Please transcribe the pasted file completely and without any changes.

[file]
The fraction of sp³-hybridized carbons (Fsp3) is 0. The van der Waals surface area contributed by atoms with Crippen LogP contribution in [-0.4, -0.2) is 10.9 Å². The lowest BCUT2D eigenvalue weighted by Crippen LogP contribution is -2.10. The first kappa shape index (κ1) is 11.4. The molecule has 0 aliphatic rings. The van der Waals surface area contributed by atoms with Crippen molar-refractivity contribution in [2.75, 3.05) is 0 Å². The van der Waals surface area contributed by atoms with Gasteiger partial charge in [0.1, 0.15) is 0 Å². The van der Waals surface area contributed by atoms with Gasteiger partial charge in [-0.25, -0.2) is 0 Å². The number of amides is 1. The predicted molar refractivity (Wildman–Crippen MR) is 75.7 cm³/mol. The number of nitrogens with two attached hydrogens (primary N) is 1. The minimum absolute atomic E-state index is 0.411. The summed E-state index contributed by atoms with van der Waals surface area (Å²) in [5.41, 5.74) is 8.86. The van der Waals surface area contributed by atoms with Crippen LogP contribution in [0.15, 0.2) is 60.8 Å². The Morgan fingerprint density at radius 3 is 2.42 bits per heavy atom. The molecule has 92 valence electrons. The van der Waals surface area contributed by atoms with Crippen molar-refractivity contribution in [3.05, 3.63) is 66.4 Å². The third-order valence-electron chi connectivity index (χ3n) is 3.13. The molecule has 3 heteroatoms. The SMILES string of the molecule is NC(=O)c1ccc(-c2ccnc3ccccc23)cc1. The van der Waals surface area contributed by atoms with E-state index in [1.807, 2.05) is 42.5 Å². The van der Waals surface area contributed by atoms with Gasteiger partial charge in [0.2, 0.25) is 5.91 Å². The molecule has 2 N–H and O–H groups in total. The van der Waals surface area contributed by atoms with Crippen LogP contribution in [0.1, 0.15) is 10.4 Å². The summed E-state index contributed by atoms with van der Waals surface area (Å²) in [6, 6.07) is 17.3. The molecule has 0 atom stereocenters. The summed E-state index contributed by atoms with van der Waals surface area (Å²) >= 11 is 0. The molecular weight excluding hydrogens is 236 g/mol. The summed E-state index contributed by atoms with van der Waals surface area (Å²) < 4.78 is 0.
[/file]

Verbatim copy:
The fraction of sp³-hybridized carbons (Fsp3) is 0. The van der Waals surface area contributed by atoms with Crippen LogP contribution in [-0.4, -0.2) is 10.9 Å². The lowest BCUT2D eigenvalue weighted by Crippen LogP contribution is -2.10. The first kappa shape index (κ1) is 11.4. The molecule has 0 aliphatic rings. The van der Waals surface area contributed by atoms with Crippen molar-refractivity contribution in [2.75, 3.05) is 0 Å². The van der Waals surface area contributed by atoms with Gasteiger partial charge in [0.1, 0.15) is 0 Å². The van der Waals surface area contributed by atoms with Gasteiger partial charge in [-0.25, -0.2) is 0 Å². The number of amides is 1. The predicted molar refractivity (Wildman–Crippen MR) is 75.7 cm³/mol. The number of nitrogens with two attached hydrogens (primary N) is 1. The minimum absolute atomic E-state index is 0.411. The summed E-state index contributed by atoms with van der Waals surface area (Å²) in [5.41, 5.74) is 8.86. The van der Waals surface area contributed by atoms with Crippen LogP contribution in [0.15, 0.2) is 60.8 Å². The Morgan fingerprint density at radius 3 is 2.42 bits per heavy atom. The molecule has 92 valence electrons. The van der Waals surface area contributed by atoms with Crippen molar-refractivity contribution in [3.05, 3.63) is 66.4 Å². The third-order valence-electron chi connectivity index (χ3n) is 3.13. The molecule has 3 heteroatoms. The SMILES string of the molecule is NC(=O)c1ccc(-c2ccnc3ccccc23)cc1. The van der Waals surface area contributed by atoms with E-state index in [1.807, 2.05) is 42.5 Å². The van der Waals surface area contributed by atoms with Gasteiger partial charge in [0.2, 0.25) is 5.91 Å². The molecule has 2 N–H and O–H groups in total. The van der Waals surface area contributed by atoms with Crippen LogP contribution in [0.1, 0.15) is 10.4 Å². The summed E-state index contributed by atoms with van der Waals surface area (Å²) in [6, 6.07) is 17.3. The molecule has 0 atom stereocenters. The summed E-state index contributed by atoms with van der Waals surface area (Å²) >= 11 is 0. The molecular weight excluding hydrogens is 236 g/mol. The summed E-state index contributed by atoms with van der Waals surface area (Å²) < 4.78 is 0.